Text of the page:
# Risk Analysis

## Guidelines for Use of the Approximate Beta‐Poisson Dose–Response Model

### Journal Article

• Author(s): Gang Xie, Anne Roiko, Helen Stratton, Charles Lemckert, Peter K. Dunn, Kerrie Mengersen
• Article first published online: 05 Oct 2016
• DOI: 10.1111/risa.12682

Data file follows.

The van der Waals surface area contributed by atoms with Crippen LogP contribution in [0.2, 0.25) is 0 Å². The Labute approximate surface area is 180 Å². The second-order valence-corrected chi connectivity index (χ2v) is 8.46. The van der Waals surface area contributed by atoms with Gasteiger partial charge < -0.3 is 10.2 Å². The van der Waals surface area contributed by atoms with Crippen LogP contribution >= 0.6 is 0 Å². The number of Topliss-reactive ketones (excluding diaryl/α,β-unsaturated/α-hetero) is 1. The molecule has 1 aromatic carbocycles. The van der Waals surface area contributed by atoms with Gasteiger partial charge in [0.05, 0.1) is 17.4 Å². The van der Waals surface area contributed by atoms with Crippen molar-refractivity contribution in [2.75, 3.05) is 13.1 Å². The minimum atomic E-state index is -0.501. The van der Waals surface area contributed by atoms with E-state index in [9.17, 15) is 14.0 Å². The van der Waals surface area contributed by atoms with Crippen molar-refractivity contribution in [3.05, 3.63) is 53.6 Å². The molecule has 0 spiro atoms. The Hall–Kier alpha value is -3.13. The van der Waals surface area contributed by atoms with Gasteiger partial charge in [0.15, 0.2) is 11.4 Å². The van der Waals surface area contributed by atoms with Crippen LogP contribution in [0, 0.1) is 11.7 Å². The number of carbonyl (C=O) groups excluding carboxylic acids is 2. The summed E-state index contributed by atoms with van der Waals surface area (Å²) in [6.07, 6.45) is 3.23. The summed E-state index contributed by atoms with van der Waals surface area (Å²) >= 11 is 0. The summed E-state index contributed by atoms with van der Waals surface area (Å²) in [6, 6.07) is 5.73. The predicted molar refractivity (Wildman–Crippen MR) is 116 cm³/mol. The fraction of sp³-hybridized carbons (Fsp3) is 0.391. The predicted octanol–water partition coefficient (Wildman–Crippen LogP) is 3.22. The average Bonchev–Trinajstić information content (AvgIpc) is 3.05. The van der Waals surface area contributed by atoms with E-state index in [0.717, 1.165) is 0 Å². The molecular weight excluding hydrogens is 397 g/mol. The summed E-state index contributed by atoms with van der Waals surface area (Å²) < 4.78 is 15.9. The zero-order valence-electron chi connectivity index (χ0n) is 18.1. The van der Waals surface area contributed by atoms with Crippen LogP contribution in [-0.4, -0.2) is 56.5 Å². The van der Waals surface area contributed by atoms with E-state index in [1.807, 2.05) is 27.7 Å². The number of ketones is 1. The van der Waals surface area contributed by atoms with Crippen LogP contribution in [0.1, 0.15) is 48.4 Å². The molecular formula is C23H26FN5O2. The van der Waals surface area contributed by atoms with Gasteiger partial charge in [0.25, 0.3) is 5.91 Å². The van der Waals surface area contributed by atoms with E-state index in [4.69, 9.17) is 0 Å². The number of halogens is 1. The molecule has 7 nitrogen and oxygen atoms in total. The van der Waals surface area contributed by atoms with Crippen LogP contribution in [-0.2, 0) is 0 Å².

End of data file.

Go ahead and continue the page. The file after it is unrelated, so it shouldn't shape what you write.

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For dose–response analysis in quantitative microbial risk assessment (QMRA), the exact beta‐Poisson model is a two‐parameter mechanistic dose–response model with parameters $\alpha >0$ and $\beta >0$, which involves the Kummer confluent hypergeometric function. Evaluation of a hypergeometric function is a computational challenge. Denoting ${P}_{I}\phantom{\rule{0.33em}{0ex}}\left(d\right)$ as the probability of infection at a given mean dose d, the widely used dose–response model ${P}_{I}\phantom{\rule{0.33em}{0ex}}\phantom{\rule{0.33em}{0ex}}\left(d\right)=\phantom{\rule{0.33em}{0ex}}1-\phantom{\rule{0.33em}{0ex}}{\left(1+\frac{d}{\beta }\right)}^{-\alpha }$ is an approximate formula for the exact beta‐Poisson model. Notwithstanding the required conditions $\alpha <<\beta$ and $\beta >>1$, issues related to the validity and approximation accuracy of this approximate formula have remained largely ignored in practice, partly because these conditions are too general to provide clear guidance. Consequently, this study proposes a probability measure Pr(0 < r < 1 | $\stackrel{̂}{\phantom{\rule{0.16em}{0ex}}\alpha }$, $\stackrel{̂}{\beta }$) as a validity measure (r is a random variable that follows a gamma distribution; $\stackrel{̂}{\alpha }$ and $\stackrel{̂}{\beta }$ are the maximum likelihood estimates of α and β in the approximate model); and the constraint conditions $\stackrel{̂}{\beta }>{\left(22\phantom{\rule{0.33em}{0ex}}\stackrel{̂}{\alpha }\right)}^{0.50}$ for $0.02<\stackrel{̂}{\alpha }<2$ as a rule of thumb to ensure an accurate approximation (e.g., Pr(0 < r < 1 | $\stackrel{̂}{\phantom{\rule{0.16em}{0ex}}\alpha }$, $\stackrel{̂}{\beta }$) >0.99) . This validity measure and rule of thumb were validated by application to all the completed beta‐Poisson models (related to 85 data sets) from the QMRA community portal (QMRA Wiki). The results showed that the higher the probability Pr(0 < r < 1 | $\stackrel{̂}{\alpha }$, $\stackrel{̂}{\beta }$), the better the approximation. The results further showed that, among the total 85 models examined, 68 models were identified as valid approximate model applications, which all had a near perfect match to the corresponding exact beta‐Poisson model dose–response curve.

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